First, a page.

At this stage of your life, you are probably career-oriented, and are planning/starting a family. Your financial matters are also becoming more serious and time consuming.
Personal Excess Liability Insurance: Get a personal excess liability insurance policy to cover your auto, home/apartment and other risks. You're probably starting to save and build up your assets, and you need to protect them with more than just the basic coverage.
Disability Insurance: Buy disability insurance if you don't have it. If the cost is a burden, lengthen the waiting period, but don't go without coverage. The risk of a long term disability is substantial as you start to enter prime earning periods. Also, at a time in your life when savings are limited, you probably cannot afford to live without your expected income.
Will and Testament: At this point, if you haven't signed a will, hire a lawyer and have a will prepared that addresses your current, and near term anticipated changes.
Family: Take steps to protect your children: Trusts, college savings, and emergency medical forms are a good start. Formally name persons to whom you would entrust the care of your children in the event that you are unable to do so yourself. It is important to discuss this with the person you designate. Make sure they know that you are designating them. No one should be surprised with that sort of information, especially in an emergency.
You will likely need life insurance to protect a spouse and/or children. Be sure you have enough coverage to really provide the protection they need. It is probably worth it to spend the extra few dollars to ensure that your family will really be provided for in the case of your death. Remember, if you want the principal to remain intact (e.g., pay "income" to your spouse, and on his/her death leave the principal to the kids) your surviving spouse or partner can only withdraw about 4% a year if the remainder beneficiaries (e.g., your children) are to inherit an inflation adjusted principal value. Do you really have enough coverage? To avoid state estate tax, possibly federal estate tax, risks of your surviving spouse's new partner, etc. be sure your life insurance is owned by a trust.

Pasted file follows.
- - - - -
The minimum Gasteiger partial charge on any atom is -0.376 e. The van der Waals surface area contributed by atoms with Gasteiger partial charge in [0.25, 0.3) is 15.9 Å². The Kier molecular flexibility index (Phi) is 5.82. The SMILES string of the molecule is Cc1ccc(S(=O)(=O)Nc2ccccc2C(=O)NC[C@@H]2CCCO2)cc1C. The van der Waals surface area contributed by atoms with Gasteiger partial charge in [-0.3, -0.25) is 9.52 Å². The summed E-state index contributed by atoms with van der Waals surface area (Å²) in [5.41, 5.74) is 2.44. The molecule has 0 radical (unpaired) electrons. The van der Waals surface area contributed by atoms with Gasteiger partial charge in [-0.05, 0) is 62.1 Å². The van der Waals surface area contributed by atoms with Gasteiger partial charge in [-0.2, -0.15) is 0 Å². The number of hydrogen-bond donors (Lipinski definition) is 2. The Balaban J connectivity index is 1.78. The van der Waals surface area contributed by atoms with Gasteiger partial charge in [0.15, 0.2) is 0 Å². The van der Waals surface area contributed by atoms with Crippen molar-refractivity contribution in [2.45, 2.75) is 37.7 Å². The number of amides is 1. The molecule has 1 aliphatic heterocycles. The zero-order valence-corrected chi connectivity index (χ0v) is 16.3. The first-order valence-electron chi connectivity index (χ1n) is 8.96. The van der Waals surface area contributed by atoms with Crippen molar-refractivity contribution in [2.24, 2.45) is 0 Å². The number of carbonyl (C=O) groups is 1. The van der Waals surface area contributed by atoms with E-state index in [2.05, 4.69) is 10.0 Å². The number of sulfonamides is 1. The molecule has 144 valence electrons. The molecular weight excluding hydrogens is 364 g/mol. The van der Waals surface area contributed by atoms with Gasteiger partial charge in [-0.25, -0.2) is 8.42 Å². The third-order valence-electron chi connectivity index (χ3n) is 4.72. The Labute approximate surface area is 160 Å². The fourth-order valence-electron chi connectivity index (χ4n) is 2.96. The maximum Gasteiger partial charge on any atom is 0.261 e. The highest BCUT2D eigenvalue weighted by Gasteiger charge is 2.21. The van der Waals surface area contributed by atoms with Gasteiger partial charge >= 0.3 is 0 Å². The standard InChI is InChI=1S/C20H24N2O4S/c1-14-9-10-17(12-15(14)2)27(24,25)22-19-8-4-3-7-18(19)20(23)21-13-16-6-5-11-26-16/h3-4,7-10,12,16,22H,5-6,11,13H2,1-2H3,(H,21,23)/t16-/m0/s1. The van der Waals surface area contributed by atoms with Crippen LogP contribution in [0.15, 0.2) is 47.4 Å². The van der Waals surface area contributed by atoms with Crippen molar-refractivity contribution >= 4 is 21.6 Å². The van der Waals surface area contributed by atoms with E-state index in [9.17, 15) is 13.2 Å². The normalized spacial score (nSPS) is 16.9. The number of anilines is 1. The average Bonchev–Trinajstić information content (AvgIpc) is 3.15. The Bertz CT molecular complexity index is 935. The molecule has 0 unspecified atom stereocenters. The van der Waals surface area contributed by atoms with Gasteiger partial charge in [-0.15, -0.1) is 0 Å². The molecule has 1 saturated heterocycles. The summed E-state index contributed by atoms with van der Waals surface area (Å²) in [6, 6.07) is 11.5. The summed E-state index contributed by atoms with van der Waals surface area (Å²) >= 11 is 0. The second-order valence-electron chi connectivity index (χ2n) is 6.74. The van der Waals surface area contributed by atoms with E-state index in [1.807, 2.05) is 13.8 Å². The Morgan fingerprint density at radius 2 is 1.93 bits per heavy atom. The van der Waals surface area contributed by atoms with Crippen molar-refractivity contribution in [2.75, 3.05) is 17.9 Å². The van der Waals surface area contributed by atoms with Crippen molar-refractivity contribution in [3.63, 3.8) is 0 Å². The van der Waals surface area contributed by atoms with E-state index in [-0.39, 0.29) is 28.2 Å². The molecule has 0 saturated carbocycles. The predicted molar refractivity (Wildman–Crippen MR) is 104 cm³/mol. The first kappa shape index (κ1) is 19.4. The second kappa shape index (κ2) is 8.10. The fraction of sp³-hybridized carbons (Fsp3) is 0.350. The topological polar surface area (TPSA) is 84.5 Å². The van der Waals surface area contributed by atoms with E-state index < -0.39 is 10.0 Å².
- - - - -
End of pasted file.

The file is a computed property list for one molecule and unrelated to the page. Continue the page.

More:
Your assets may be modest, but you're likely to want to protect them from lawsuits and claims (perhaps at this stage you own a couple of cars, have a house and a business, all of which create exposure). You might be able to own your house jointly with your spouse, and thereby have some protection from either of your creditors. Consider funding an IRA, even if non-deductible, since the assets in the IRA are protected from lawsuits. You don't want to lose the assets that you have accumulated.